An important concept in the communication literature is the notion of framing. “Frames” are the interpretive schemas individuals use to perceive, identify, and label events in the world. Social movements have been important actors in discourse about climate change policy and in mobilizing the public to pressure governments to act. Social movements play a particularly important role in framing issues and in influencing public opinion. In the United States, the climate change denial countermovement, which has strong links to conservative think tanks, has been particularly influential. This countermovement is much more influential in the United States than in other countries. The power of the movement has been a barrier to the federal government taking significant policy action on climate change in the United States and has had consequences for international agreements and processes.
The Barents Sea is a region of the Arctic Ocean named after one of its first known explorers (1594–1597), Willem Barentsz from the Netherlands, although there are accounts of earlier explorations: the Norwegian seafarer Ottar rounded the northern tip of Europe and explored the Barents and White Seas between 870 and 890
The scientific study of the Barents region and its climate has been spearheaded by a number of campaigns. There were four generations of the International Polar Year (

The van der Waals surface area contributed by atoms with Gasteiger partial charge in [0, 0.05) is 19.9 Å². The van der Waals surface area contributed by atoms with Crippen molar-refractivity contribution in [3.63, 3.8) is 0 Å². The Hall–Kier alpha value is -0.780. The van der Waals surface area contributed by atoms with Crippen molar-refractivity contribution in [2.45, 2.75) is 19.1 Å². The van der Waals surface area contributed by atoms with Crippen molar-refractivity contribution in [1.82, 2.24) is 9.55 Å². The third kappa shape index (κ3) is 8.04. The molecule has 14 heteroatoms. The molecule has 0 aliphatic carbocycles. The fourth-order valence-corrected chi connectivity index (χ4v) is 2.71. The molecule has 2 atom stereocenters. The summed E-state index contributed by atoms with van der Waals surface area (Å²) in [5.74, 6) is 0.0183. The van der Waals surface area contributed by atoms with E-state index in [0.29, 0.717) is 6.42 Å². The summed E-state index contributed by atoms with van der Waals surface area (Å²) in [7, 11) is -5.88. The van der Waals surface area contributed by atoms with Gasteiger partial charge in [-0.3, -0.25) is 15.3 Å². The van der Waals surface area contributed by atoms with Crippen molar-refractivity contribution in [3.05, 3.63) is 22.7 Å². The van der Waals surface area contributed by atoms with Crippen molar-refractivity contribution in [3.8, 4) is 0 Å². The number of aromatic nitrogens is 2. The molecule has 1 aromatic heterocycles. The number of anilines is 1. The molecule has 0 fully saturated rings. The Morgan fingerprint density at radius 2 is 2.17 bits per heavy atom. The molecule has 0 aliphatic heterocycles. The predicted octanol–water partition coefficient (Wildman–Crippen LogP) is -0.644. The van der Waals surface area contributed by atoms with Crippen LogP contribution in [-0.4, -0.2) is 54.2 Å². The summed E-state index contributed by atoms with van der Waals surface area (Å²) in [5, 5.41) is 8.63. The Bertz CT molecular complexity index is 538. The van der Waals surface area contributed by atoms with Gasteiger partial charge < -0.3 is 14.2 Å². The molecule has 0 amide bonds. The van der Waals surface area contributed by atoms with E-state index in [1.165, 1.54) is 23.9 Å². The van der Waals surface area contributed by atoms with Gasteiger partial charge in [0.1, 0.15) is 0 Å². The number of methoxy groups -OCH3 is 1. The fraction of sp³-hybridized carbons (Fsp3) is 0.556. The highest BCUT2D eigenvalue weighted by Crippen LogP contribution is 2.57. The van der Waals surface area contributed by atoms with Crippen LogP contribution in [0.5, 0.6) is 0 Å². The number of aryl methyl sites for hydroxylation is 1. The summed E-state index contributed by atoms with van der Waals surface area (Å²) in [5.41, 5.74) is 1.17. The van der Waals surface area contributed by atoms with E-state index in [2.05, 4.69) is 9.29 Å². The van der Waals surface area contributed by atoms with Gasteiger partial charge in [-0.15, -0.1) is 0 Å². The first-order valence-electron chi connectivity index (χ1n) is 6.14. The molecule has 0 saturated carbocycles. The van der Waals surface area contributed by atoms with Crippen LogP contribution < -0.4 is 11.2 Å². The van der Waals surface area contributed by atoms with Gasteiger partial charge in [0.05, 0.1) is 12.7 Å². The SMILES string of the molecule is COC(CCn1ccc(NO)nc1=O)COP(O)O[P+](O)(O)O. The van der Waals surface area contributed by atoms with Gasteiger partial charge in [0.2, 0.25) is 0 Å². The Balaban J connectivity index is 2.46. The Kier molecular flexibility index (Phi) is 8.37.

The climate of the Barents Sea is strongly influenced by the warm waters from the Norwegian current bringing heat from the subtropical North Atlantic. The region is 10°C–15°C warmer than the average temperature on the same latitude, and a large part of the Barents Sea is open water even in winter. It is roughly bounded by the Svalbard archipelago, northern Fennoscandia, the Kanin Peninsula, Kolguyev Island, Novaya Zemlya, and Franz Josef Land, and is a shallow ocean basin which constrains physical processes such as currents and convection. To the west, the Greenland Sea forms a buffer region with some of the strongest temperature gradients on earth between Iceland and Greenland. The combination of a strong temperature gradient and westerlies influences air pressure, wind patterns, and storm tracks. The strong temperature contrast between sea ice and open water in the northern part sets the stage for polar lows, as well as heat and moisture exchange between ocean and atmosphere. Glaciers on the Arctic islands generate icebergs, which may drift in the Barents Sea subject to wind and ocean currents.